17 Literary Journals Open to Publishing Reprints

Written by Emily Harstone

Publishing your work is wonderful. Even though my work has been published hundreds of times, I still get excited every time a new publication containing my work gets released.

However, once you have published a short story or a poem, most literary journals are not interested in publishing it again. After all, it has already been published elsewhere. That is fine because most manuscript publishers want poems and short stories that have been published before. It gives your work more credibility.

Still, the more a poem or short story is published, the more exposure it gets. A number of my poems have been published three times. This is because I often will submit to journals that accept reprints. I particularly like to do this if my poem was initially published in print. Print journals are not read as often and it is harder to share your work in them with others.

The following literary journals accept reprints. The list is in no particular order. Not all of these journals are open to submissions at this time, but most are.

After the Pause: An established online publisher of poetry and flash fiction.

Cleaver: They publish a wide variety of literary work. Previously published work is generally not accepted but they will occasionally consider work shared on personal blogs/websites or work previously published in a limited print-only edition. They now charge a submission fee, but lift this periodically through the year.

Bewildering Stories: This very approachable journal publishes all genres of writing. They only publish reprints of hard to find elsewhere work (such as print only). If your piece is already easy to find online, do not submit it.

Luna Station Quarterly: They publish speculative fiction written by women.

Neon: This wonderful print and e-journal based out of the UK has been featured by us before, and for good reason. They publish great short stories and poems.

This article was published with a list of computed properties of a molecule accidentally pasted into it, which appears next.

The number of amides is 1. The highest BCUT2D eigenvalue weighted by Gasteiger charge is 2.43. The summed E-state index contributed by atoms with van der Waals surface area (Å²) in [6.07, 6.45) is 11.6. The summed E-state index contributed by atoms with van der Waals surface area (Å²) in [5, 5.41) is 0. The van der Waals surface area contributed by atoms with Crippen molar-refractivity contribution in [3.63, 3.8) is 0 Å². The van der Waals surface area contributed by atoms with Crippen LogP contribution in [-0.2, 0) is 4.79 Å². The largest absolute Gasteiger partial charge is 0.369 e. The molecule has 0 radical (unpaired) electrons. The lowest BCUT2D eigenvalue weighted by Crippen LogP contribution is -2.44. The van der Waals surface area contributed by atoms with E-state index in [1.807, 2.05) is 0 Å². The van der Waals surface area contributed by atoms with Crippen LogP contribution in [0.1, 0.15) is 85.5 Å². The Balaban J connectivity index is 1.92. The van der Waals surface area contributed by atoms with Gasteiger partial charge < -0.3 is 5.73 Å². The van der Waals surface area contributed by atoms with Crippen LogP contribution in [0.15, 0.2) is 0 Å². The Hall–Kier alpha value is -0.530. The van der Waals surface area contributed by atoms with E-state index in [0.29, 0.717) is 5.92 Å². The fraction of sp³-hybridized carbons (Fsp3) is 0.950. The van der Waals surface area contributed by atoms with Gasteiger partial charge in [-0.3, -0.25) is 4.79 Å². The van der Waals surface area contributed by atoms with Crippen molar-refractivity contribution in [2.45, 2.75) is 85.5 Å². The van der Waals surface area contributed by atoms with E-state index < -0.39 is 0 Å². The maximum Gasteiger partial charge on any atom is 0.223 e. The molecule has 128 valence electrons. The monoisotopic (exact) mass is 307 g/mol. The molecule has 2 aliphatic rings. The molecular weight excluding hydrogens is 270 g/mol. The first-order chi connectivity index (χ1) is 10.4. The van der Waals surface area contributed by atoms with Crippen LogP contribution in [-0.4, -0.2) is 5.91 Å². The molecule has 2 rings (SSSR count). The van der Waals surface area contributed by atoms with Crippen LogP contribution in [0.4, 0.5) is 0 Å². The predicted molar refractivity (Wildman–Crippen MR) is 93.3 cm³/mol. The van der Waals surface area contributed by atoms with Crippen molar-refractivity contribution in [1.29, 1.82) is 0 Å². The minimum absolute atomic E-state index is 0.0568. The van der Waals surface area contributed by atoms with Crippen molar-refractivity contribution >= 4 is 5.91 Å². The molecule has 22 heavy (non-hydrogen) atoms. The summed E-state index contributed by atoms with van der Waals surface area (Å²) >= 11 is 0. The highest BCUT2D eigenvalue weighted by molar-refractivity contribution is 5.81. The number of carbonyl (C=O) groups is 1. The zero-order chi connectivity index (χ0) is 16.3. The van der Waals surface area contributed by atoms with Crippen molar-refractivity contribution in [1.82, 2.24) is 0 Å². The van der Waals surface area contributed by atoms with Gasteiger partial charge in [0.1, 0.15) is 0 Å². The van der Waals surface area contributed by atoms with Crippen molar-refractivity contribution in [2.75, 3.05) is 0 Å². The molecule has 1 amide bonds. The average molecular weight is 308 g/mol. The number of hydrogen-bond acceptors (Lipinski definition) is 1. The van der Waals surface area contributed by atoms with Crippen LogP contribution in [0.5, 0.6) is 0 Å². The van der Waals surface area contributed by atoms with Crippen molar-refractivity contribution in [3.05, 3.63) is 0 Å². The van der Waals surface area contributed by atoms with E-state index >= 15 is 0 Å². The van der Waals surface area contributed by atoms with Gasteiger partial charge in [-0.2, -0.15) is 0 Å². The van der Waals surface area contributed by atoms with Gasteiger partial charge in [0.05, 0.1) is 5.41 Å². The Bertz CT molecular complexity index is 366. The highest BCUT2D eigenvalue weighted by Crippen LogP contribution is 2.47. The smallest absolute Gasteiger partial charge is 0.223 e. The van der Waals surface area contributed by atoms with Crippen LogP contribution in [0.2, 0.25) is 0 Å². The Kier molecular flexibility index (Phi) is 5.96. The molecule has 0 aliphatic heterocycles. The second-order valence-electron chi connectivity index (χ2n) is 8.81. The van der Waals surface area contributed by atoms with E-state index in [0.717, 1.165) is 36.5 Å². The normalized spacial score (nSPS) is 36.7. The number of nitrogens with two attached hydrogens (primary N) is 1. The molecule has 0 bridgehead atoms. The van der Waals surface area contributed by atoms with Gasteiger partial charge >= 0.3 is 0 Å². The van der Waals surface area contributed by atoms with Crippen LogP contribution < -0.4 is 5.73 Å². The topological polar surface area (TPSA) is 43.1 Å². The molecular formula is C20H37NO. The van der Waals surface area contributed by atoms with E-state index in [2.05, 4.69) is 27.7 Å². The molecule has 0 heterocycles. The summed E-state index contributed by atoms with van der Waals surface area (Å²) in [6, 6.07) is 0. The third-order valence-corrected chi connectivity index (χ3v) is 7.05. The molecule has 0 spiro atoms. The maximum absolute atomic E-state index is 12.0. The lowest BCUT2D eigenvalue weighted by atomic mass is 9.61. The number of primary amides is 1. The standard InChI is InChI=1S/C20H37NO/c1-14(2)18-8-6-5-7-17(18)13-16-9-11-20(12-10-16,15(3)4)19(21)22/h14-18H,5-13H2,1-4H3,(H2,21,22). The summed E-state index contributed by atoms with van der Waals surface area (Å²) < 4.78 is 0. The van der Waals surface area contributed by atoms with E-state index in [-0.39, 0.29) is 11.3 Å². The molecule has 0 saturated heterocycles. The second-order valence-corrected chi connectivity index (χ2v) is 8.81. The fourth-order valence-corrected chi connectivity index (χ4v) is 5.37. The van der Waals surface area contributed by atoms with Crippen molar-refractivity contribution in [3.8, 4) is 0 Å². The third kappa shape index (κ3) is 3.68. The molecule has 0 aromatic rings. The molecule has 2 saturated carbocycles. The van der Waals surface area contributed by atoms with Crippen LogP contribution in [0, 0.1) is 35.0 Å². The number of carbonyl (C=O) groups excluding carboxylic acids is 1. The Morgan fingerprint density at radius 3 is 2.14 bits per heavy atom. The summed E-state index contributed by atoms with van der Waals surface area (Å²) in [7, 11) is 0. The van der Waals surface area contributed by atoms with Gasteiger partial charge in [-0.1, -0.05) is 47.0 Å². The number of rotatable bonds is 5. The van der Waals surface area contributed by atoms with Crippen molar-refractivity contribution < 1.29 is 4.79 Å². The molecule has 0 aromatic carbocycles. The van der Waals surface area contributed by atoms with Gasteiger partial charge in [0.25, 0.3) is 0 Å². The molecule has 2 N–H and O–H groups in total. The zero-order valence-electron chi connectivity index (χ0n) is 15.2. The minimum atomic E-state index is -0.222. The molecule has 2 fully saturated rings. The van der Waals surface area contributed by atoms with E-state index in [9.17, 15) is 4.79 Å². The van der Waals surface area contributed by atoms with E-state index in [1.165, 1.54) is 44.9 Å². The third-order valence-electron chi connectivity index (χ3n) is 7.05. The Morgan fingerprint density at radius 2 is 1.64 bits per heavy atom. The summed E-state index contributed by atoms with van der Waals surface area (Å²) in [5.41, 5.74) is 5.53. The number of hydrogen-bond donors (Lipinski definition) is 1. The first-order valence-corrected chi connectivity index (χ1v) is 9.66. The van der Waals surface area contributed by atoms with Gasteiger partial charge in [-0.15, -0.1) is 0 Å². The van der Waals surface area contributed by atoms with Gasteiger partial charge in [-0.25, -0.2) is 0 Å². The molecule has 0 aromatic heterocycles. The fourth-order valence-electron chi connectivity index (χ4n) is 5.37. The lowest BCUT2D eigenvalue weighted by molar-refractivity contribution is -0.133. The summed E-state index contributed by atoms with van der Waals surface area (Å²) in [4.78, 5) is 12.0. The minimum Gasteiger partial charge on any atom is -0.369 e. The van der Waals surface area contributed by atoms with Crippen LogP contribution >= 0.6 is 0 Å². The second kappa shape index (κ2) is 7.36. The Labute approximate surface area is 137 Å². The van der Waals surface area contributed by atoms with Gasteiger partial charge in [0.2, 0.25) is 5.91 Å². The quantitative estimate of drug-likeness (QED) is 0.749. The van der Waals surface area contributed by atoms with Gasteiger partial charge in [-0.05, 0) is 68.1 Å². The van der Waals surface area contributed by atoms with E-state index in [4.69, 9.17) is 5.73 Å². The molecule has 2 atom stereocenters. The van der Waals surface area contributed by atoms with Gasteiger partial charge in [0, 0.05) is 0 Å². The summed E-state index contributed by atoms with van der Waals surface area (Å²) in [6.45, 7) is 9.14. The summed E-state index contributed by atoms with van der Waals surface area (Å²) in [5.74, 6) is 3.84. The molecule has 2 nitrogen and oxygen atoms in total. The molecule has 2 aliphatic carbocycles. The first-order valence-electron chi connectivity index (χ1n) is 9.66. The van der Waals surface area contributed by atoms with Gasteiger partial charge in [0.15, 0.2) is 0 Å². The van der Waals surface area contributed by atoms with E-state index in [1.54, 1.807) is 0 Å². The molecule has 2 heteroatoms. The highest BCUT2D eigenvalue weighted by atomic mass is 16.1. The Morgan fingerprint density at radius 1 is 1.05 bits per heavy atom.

Empty House Press: They bill themselves as “looking for writing that addresses the way narrative and presence adhere to place and the way they vanish. We encourage broad interpretations of what the idea or image of an empty house might evoke. This includes but is not limited to writing about home, landscape, place, memory, and of course, the atmosphere of previously inhabited spaces.” They are open to publishing work that appeared on an author’s personal site or blog or at an online venue that has closed, as long as that the work is otherwise no longer available and appropriate acknowledgements are included.

Avatar Review: Avatar Review is an electronic journal that publishes poetry, essays, and fiction. They have a fairly high acceptance rate.

Glint: Glint Literary Journal, a publication of the Department of English at Fayetteville State University, celebrates innovation in style and voice. They welcome submissions in poetry, short fiction, creative nonfiction, and visual art from persons of diverse cultures, nationalities, and religions.

Geist: Geist is a Canadian literary journal and all submissions must be made by authors who have some connection to Canada. Their findings section focuses on reprinting excerpts from published work and works-in-progress. They do not accept reprints outside of this.

Hedgerow: A Journal of Small Poems: They are open to publishing poems that have previously been published on social media. They are not interested in reprinting work that has been published in other journals.

Ginosko Literary Journal: They publish short fiction, poetry, creative nonfiction, social justice, and literary insights.

The Lake: This is an online poetry journal. They are open to previously published poems as long as the author retains copyright and that they were published at least one year prior to submitting.

Defuncted: This isn’t a traditional literary journal, rather it is a collection of poetry, fiction, and nonfiction that was published in literary journals that is now defunct and so readers can no longer read your work online.

Zooscape
: Zooscape is a magazine that publishes stories that prominently feature an anthropomorphic animal figure (or figures). They pay $20 for reprints.

Craft: They publish literary fiction and essays. Pay is $100-200 for original fiction and creative nonfiction. They consider reprint fiction, but they do not pay for reprints.

Doubleback Review: They “only publish previously-published work from journals that no longer exist; we do not publish previously unpublished work nor previously published work that is still available online or in active print circulation.”

Lotus Eater Magazine: They publish reprints as long as they were originally published at least three years ago.

Radon Journal: Radon welcomes short story and poetry submissions containing elements of anarchism, transhumanism, dystopia, and/or science fiction. They pay for reprints, as well as previously unpublished work.


Emily Harstone is the author of many popular books, including The Authors Publish Guide to Manuscript Submissions, Submit, Publish, Repeat, and The 2021 Guide to Manuscript Publishers.

She regularly teaches three acclaimed courses on writing and publishing at The Writer’s Workshop at Authors Publish. You can follow her on Facebook here.

 

 

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